We’ve just released a rather interesting batch of Xen security advisories. This has given rise in some quarters to grumbling around Xen not taking security seriously.
I have a longstanding interest in computer security. Nowadays I am a member of the Xen Project Security Team (the team behind security@xenproject, which drafts the advisories and coordinates the response). But I’m going to put forward my personal opinions.
Of course Invisible Things are completely right that security isn’t taken seriously enough. The general state of computer security in almost all systems is very poor. The reason for this is quite simple: we all put up with it. We, collectively, choose convenience and functionality: both when we decide which software to run for ourselves, and when we decide what contributions to make to the projects we care about. For almost all software there is much stronger pressure (from all sides) to add features, than to improve security.
That’s not to say that many of us working on Xen aren’t working to improve matters. The first part of improving anything is to know what the real situation is. Unlike almost all corporations, and even most Free Software projects, the Xen Project properly discloses, via an advisory, every vulnerability discovered in supported configurations. We also often publish advisories about vulnerabilities in other relevant projects, such as Linux and QEMU.
Security bugs are bugs, and over the last few years the Xen Project’s code review process has become a lot more rigorous. As a result, the quality of code being newly introduced into Xen has improved a lot.
For researchers developing new analysis techniques, Xen is a prime target. A significant proportion of the reports to security@xenproject are the result of applying new scanning techniques to our codebase. So our existing code is being audited, with a focus on the areas and techniques likely to discover the most troublesome bugs.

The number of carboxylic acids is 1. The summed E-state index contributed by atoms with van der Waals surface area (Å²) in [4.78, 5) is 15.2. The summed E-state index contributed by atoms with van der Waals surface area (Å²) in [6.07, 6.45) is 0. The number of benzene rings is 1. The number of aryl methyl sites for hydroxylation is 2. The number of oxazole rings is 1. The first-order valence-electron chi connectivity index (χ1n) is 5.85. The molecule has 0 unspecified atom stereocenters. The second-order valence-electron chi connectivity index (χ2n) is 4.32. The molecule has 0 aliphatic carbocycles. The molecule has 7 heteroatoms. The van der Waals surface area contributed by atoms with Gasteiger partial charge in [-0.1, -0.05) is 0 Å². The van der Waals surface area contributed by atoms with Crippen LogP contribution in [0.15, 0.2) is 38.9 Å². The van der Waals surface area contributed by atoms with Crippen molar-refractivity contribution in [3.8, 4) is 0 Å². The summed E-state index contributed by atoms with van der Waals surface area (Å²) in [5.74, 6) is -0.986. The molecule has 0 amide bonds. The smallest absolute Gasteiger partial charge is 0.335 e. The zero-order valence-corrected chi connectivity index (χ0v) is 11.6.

As I say, the Xen Project is very transparent about disclosing security issues; much more so than other projects. This difference in approach to disclosure makes it difficult to compare the security bug density of competing systems. When I worked for a security hardware vendor I was constantly under pressure to explain why we needed to do a formal advisory for our bugs. That is what security-conscious users expect, but our competitors’ salesfolk would point to our advisories and say that our products were full of bugs. Their products had no publicly disclosed security bugs, so they would tell naive customers that their products had no bugs.
I do think Xen probably has fewer critical security bugs than other hypervisors (whether Free or proprietary). It’s the best available platform for building high security systems. The Xen Project’s transparency is very good for Xen’s users. But that doesn’t mean Xen is good enough.
Ultimately, of course, a Free Software project like Xen is what the whole community makes it. In the project as a whole we get a lot more submissions of new functionality than we get submissions aimed at improving the security.
So personally, I very much welcome the contributions made by security-focused contributors – even if that includes criticism.